"The great thing about these kids is they're all willing to take a chance and buy into the unexpected. I think they're enjoying that."

The story is set in the 1970s, but the themes are still very modern, Berchild said.

"It's such an interesting story about the relationship between friends who are married and unmarried, the way that couples work versus single people," he said. "You really begin to realize that a play set in the '70s is absolutely no different from today. The politics and ideas - the context may have changed - all the basic foundational ideas are the same."

Sondheim's musicals -- "West Side Story," "Sweeney Todd," "Into the Woods" -- are as diverse as this Indiana State cast's wide ranges of experience.

"I really love Sondheim. His work has always been fascinating to me and is extremely challenge for our students, because his vocal parts can be excruciating at times," Berchild said. "My partner-in-crime, Mark Carlisle, really gets them into the music and hammers on it. They really are confident in what they do because of him.

"They all bring such a great variety of skill sets and ideas to the table that every rehearsal is a blast," he added. "Finding out where people need to build their skills and what their current skill set allows them to do that is unique and fun has been great -- especially anticipating a two-week tour to Asia with them."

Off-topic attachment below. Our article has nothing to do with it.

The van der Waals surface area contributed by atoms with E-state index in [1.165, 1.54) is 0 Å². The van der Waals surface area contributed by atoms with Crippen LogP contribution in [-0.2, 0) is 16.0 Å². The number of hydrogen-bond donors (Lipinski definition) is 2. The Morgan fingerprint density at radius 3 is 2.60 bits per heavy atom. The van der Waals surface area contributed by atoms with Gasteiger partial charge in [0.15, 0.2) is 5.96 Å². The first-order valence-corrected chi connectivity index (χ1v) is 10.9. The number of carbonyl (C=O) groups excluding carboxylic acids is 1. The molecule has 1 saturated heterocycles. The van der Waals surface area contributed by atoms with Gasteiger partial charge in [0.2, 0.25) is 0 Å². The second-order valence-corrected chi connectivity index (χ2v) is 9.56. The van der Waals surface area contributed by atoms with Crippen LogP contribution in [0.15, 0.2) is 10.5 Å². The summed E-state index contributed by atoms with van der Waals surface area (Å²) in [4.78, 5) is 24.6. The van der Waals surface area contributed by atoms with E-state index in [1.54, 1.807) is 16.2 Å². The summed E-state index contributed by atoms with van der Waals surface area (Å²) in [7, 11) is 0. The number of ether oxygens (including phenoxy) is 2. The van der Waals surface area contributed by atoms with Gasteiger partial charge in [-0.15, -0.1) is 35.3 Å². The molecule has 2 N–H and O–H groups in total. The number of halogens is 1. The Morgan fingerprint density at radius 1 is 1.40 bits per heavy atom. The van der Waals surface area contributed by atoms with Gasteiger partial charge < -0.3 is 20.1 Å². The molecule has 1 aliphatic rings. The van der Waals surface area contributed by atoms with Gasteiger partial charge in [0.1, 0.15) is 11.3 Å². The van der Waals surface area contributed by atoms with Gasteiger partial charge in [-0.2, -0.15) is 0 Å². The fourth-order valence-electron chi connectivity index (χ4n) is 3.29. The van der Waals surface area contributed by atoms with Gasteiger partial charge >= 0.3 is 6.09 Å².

The script by George Furth was supposedly written from the playwright's experience in marriage counseling.

"It's a very good play. It has a lot of powerhouse numbers in it," Underwood said. "I'm a big fan of Sondheim, and he is surrounded by a very good script here. It's funny, it's good and it's touching."

The audience can also expect subtle use of projection and other technology to tell the story.

"All of it is there to create a world that helps tell the story. In a piece that's set in the '70s, you don't want 21st century technology suddenly screaming its way at the audience, but if we can do it deftly, we can use that technology in ways that people don't realize it's 21st century technology."

Tickets are $20 each, with up to 50 seats available for presale, noon-4:30 p.m. April 4-8 in the New Theater lobby, 536 N. 7th St. All other tickets will be available for purchase beginning 90 minutes before each performance. Indiana State students' admission is free with a valid student ID.

For more information, call the ticket office at 812-237-3333.


Photo: -- Part of the cast of "Company" is seen. -- Olivia Underwood, center, stars as Joanne in Indiana State University's production of Stephen Sondheim's "Company."

Contact: Michael Speck, instructor, department of theater, Indiana State University, or 812-237-3337.

Writer: Libby Roerig, media relations assistant director, Office of Communications and Marketing, Indiana State University, 812-237-3790 or

Story Highlights

The Stephen Sondheim musical will take the main stage at 7:30 p.m. April 6-9 and 4 p.m. April 10 at Dreiser Theater. Then in May, the 18 students will tour Vietnam, with at least five performances around the country.